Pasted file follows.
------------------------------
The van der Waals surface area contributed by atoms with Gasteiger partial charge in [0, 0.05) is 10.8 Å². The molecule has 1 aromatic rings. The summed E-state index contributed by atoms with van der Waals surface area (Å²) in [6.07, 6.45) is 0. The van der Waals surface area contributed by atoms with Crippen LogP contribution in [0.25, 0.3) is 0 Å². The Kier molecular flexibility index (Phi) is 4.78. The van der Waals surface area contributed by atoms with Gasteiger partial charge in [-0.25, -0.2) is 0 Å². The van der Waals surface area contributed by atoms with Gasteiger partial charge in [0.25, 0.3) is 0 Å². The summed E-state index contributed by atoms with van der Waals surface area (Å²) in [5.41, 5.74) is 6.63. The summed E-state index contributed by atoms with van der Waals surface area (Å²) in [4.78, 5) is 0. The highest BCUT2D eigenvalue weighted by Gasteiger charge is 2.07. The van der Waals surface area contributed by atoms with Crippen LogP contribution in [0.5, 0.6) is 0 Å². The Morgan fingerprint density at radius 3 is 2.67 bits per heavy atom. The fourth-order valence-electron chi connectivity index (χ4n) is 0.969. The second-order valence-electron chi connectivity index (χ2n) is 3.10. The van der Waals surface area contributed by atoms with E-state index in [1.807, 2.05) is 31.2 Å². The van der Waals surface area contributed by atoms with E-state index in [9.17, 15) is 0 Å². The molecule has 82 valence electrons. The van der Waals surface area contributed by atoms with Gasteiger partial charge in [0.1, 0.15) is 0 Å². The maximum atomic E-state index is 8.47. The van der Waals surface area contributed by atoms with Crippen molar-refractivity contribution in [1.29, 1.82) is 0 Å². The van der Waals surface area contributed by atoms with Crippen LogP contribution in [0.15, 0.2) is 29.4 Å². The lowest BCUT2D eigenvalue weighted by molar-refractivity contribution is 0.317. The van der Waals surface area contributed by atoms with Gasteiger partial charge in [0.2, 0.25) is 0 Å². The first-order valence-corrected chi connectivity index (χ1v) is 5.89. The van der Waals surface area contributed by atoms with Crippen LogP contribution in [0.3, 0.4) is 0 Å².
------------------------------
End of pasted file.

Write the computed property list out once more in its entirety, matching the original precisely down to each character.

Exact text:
The van der Waals surface area contributed by atoms with Gasteiger partial charge in [0, 0.05) is 10.8 Å². The molecule has 1 aromatic rings. The summed E-state index contributed by atoms with van der Waals surface area (Å²) in [6.07, 6.45) is 0. The van der Waals surface area contributed by atoms with Crippen LogP contribution in [0.25, 0.3) is 0 Å². The Kier molecular flexibility index (Phi) is 4.78. The van der Waals surface area contributed by atoms with Gasteiger partial charge in [-0.25, -0.2) is 0 Å². The van der Waals surface area contributed by atoms with Gasteiger partial charge in [0.25, 0.3) is 0 Å². The summed E-state index contributed by atoms with van der Waals surface area (Å²) in [5.41, 5.74) is 6.63. The summed E-state index contributed by atoms with van der Waals surface area (Å²) in [4.78, 5) is 0. The highest BCUT2D eigenvalue weighted by Gasteiger charge is 2.07. The van der Waals surface area contributed by atoms with Crippen LogP contribution in [0.5, 0.6) is 0 Å². The Morgan fingerprint density at radius 3 is 2.67 bits per heavy atom. The fourth-order valence-electron chi connectivity index (χ4n) is 0.969. The second-order valence-electron chi connectivity index (χ2n) is 3.10. The van der Waals surface area contributed by atoms with E-state index in [1.807, 2.05) is 31.2 Å². The van der Waals surface area contributed by atoms with E-state index in [9.17, 15) is 0 Å². The molecule has 82 valence electrons. The van der Waals surface area contributed by atoms with Gasteiger partial charge in [0.1, 0.15) is 0 Å². The maximum atomic E-state index is 8.47. The van der Waals surface area contributed by atoms with Crippen molar-refractivity contribution in [1.29, 1.82) is 0 Å². The van der Waals surface area contributed by atoms with Crippen LogP contribution in [0.15, 0.2) is 29.4 Å². The lowest BCUT2D eigenvalue weighted by molar-refractivity contribution is 0.317. The van der Waals surface area contributed by atoms with Gasteiger partial charge in [0.2, 0.25) is 0 Å². The first-order valence-corrected chi connectivity index (χ1v) is 5.89. The van der Waals surface area contributed by atoms with Crippen LogP contribution in [0.3, 0.4) is 0 Å².